By Helen Mooney, Senior Content Manager
2020 has been a year like no other, and we are not even at the end of the third quarter. With the COVID-19 crisis still rampaging across the world with little sign of abating any time soon, it is more important than ever to try and take stock and take heart in the positive achievements that have made it out of such a tumultuous period.
At almost exactly the same time the UK Prime Minister Boris Johnson was issuing his latest edict decreeing once again that no more than six people could meet socially in mid-September, the ‘Operation Reset in Practice’ webinar audience chaired by ZPB and hosted by the Healthcare Communications Association was hearing about the heroic efforts of those working in drug discovery and clinical development over the past six months.
Even though social restrictions are still very much in place, and there is an increasing likelihood of a second COVID-19 wave in the coming months, there are still many positives to draw from. Webinar panellists Samuel Hollis, Business Unit Director for the Cardiology and Respiratory Franchises at Novartis UK, Graham Kendall, the Chair of the Digital Healthcare Council and Parker Moss, Chief Commercial and Partnership Officer at Genomics England told an audience of comms and marketing professionals how real and lasting partnership between the public and private sectors would be one of the positive lasting legacies of the pandemic. Most people agree that the public sector alone cannot solve all the challenges that have been thrown at in recent months. Industry, life sciences and academia must be let in and be given a seat at the table. Collaboration is more important than ever.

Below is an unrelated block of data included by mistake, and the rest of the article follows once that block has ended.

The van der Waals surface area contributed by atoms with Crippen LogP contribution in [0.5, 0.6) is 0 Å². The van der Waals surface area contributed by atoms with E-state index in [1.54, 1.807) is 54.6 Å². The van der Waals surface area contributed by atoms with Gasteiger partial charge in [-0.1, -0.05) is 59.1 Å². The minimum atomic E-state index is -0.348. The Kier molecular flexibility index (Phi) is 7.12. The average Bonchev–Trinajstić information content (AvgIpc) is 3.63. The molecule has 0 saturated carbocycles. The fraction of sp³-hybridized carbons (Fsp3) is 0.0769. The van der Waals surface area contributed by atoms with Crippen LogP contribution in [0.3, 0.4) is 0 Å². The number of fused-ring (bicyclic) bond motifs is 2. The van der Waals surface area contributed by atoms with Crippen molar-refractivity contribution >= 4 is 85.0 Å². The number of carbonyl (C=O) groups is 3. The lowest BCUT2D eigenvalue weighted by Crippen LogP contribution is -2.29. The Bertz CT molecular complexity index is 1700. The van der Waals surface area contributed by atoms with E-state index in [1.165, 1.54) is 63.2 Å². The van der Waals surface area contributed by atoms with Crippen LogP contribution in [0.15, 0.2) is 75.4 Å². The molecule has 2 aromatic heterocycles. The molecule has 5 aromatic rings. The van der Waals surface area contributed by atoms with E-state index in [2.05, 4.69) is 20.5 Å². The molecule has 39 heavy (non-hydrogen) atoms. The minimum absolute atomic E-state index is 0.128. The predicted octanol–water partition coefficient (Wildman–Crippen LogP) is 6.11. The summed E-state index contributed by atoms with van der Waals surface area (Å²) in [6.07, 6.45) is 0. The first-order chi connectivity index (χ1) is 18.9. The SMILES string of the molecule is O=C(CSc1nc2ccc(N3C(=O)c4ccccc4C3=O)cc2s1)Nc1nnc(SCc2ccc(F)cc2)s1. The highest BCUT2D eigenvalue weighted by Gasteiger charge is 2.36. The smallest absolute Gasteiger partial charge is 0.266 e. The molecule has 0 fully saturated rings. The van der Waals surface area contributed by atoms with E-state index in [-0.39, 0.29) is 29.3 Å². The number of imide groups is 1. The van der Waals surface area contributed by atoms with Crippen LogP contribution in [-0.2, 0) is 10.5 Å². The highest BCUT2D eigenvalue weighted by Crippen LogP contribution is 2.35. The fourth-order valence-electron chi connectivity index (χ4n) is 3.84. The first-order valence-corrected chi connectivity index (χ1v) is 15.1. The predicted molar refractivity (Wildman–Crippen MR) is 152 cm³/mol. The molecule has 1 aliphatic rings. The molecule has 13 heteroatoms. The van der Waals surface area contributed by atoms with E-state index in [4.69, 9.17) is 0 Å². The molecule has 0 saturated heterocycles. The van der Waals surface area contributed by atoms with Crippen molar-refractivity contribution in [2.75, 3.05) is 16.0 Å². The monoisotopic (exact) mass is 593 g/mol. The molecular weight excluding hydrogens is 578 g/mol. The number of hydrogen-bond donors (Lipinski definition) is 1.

A positive consequence is that there has been an increase in equal access to clinical trials and therapies across all patient groups and communities.
The audience heard how pharma can help to drive value into the healthcare system at both a local and national level and should align around a common set of objectives, so as to help sustain the levels of trust that have been built up both between individuals and organisations over the past six months.
As the NHS COVID-19 reset continues at pace one thing is clear the NHS and private sector can no longer work independently of each other. Integrated care systems are still very much part of the agenda and the government is pushing forward with their roll out next year. Whilst the pandemic has once more shone a spotlight on the stark health, social and economic inequalities across Britain another positive consequence is that there has been an increase in equal access to clinical trials and therapies across all patient groups and communities. Those organisations supporting this inclusivity agenda will find themselves in much greater demand. Long may this continue.
In July NHS England recently laid out its key priorities for the third phase of the NHS’ response to COVID-19. The government is pushing the NHS hard for a return to near-normal levels of non-COVID-19 health services whilst addressing the backlog. NHS organisations must also simultaneously prepare for winter pressures against a backdrop of likely COVID-19 spikes and the looming spectre of the second wave whilst all the while being asked to learn from the first wave especially in supporting staff, guarding against inequalities and promoting prevention.
Finding something truly relevant and interesting to say will also be key. If we do, we may see the dawn of a new age for both the communications and pharma industry in their partnerships with the NHS.
This is all happening at a pace so anyone working with or within the NHS must quickly understand who their payors are; what are the regional priorities and where the differences lie. This will require a significant rethink from the industry about who their customers and stakeholders are, and how they engage and communicate with them. New groups are also emerging- community services for one, traditionally overlooked, they are now leading some of the moves to integrated care models.
In this sector, the talk all too often turns to shared goals and common purpose – this time it seems there is a new willingness to accept that there is a new vision between industry and NHS. What is evident is that now, more than ever before, it is paramount to know be able to navigate this system and not just take it at face value. Finding something truly relevant and interesting to say will also be key. If we do, we may see the dawn of a new age for both the communications and pharma industry in their partnerships with the NHS.
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